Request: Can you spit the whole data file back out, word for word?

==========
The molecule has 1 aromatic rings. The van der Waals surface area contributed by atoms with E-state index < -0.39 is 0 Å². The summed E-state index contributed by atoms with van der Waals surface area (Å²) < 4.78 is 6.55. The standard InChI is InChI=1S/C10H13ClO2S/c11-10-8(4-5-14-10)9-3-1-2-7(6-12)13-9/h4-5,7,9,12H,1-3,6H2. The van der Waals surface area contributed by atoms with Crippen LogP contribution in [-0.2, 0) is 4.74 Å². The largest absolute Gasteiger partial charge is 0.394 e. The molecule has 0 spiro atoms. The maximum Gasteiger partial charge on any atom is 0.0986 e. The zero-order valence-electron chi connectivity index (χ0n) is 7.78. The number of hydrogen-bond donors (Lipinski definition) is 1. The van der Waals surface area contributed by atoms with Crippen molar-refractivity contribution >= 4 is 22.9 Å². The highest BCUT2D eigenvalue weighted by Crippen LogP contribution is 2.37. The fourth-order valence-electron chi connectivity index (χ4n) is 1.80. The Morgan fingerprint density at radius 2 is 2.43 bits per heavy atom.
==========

The molecule has 1 aromatic rings. The van der Waals surface area contributed by atoms with E-state index < -0.39 is 0 Å². The summed E-state index contributed by atoms with van der Waals surface area (Å²) < 4.78 is 6.55. The standard InChI is InChI=1S/C10H13ClO2S/c11-10-8(4-5-14-10)9-3-1-2-7(6-12)13-9/h4-5,7,9,12H,1-3,6H2. The van der Waals surface area contributed by atoms with Crippen LogP contribution in [-0.2, 0) is 4.74 Å². The largest absolute Gasteiger partial charge is 0.394 e. The molecule has 0 spiro atoms. The maximum Gasteiger partial charge on any atom is 0.0986 e. The zero-order valence-electron chi connectivity index (χ0n) is 7.78. The number of hydrogen-bond donors (Lipinski definition) is 1. The van der Waals surface area contributed by atoms with Crippen molar-refractivity contribution >= 4 is 22.9 Å². The highest BCUT2D eigenvalue weighted by Crippen LogP contribution is 2.37. The fourth-order valence-electron chi connectivity index (χ4n) is 1.80. The Morgan fingerprint density at radius 2 is 2.43 bits per heavy atom.